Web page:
Digital Economy

Virtual currency & gambling: Australia case

Gambling in Australia is currently under close scrutiny, lots of media and government activity and discussions are focusing on the jurisdictions and effects that online gambling are having on the Australian people after a report on the Interactive Gambling Act 2001 (IGA) by the Department of Broadband, Communications and Digital Economy.

The IGA is the main piece of legislation concerning gambling online and is applicable to both Australian and offshore providers of online gaming to Australia, the report on the IGA focused on games that are using virtual currency in online casino and gambling style games. Concern for the welfare of problem gamblers and protecting those likely to become problem gamblers is one of the IGA’s priorities and basis for a lot of the legislation that it encompasses, the report made suggests that there should be more discussions about the IGA being amended to include games that work with virtual currency.

Virtual currency is what you can win in an online game that works as currency within that game (coins, mana, jewels etc) and has no monetary or material value outside of the game in the real world. The Department of Broadband, Communications and Digital Economy raised issues in their report regarding the effect that this virtual currency is having on players and whether online games with a virtual currency that are casino or gambling based games should fall into the category of ‘gambling service’. Part of the description of a gambling service is that the game is played for money or anything of value.

Arguably some virtual currency games could be classed as playing with something of value if players purchase currency to play with, many games have in-game buying options structured into the game play where players can buy power-ups, and currency and such like that still have no value outside of the game even though they were bought with real money, hence players are playing with something that has value. The wording of the description of a ‘gambling service’ and whether playing with currency bought in the game but impossible to cash out of the game have to be discussed in detail before any sort of conclusion can be reached and even then there will be many who dispute the final outcome.

As the debates continue about whether these virtual gambling games are dangerous in encouraging problem gamblers and those with a high risk of becoming a problem gambler, points are being made that these games are being played in high numbers by children. The worry here is that these children will become desensitized to the issues that gambling can create and begin to create an unrealistic vision of the success rates of these games in a real life situation. Winning in the online universe is often easier than in real life and can ‘pay out’ in much greater sums of (virtual) money. The worry is that these children playing online gambling and casino games are at a great risk of becoming problem gamblers in the future.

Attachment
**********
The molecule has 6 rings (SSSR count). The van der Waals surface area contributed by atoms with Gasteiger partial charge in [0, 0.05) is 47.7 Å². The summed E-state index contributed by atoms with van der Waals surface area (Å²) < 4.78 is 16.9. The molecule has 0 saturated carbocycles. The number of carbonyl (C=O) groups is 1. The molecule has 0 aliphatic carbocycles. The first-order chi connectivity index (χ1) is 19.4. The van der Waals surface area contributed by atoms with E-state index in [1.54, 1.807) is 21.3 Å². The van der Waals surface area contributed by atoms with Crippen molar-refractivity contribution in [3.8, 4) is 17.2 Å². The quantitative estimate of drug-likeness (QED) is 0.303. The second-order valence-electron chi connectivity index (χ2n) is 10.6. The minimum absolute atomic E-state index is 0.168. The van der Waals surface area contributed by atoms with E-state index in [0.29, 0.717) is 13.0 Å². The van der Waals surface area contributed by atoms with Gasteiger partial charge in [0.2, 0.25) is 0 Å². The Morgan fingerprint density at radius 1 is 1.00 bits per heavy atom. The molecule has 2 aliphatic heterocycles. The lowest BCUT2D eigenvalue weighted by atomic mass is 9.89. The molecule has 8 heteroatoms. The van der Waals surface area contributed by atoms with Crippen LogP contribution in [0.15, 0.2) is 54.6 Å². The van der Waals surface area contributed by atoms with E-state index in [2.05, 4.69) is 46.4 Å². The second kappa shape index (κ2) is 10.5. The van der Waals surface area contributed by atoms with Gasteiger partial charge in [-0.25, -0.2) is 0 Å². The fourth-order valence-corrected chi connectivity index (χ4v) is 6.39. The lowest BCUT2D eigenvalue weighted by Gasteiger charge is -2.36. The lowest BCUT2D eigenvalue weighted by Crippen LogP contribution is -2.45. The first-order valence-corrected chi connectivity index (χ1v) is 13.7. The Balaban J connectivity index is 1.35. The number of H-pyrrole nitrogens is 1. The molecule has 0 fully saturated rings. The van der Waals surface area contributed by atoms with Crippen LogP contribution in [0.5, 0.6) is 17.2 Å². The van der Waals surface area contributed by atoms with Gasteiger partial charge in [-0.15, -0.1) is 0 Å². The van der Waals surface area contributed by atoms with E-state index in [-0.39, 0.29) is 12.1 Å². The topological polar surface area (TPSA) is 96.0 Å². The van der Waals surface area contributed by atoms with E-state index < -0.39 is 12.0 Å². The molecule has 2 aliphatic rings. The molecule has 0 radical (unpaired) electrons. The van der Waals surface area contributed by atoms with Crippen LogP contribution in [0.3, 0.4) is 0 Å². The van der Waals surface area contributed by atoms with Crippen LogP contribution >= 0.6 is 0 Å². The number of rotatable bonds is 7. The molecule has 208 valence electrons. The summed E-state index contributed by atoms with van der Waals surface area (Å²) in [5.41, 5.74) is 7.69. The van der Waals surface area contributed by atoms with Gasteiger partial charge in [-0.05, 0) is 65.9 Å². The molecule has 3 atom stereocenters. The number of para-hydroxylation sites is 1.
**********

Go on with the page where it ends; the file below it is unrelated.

Prohibiting games that are potentially dangerous for children and problem gamblers will be problematic for Australia however. As it stands the definition of a gambling service is so vague a more precise and accurate description is needed, it must include the type of games intended to be included in this category so that games that are not a risk to anyone do not become ensnared in unnecessary legal bindings. Once this has been agreed upon introducing restrictions and penalties for breaking laws would be another obstacle to overcome.

Because the IGA encompasses offshore and Australian gaming companies appropriating a penalty for an infraction of the law is complicated because of the jurisdictions in foreign countries, gathering enough evidence from overseas and getting enough support to justify pursing a case in Australia is incredibly difficult, hence these foreign companies are less likely to face heavy sanctions than an Australian based company. This would obviously be bad for the Australian economy as the iGaming market in Australia would become inundated with offshore companies.

More research and thought needs to be channeled into this area before any substantial plan is implemented but we can see that it will not be too far into the future before we see some changes take Australia’s gaming market.

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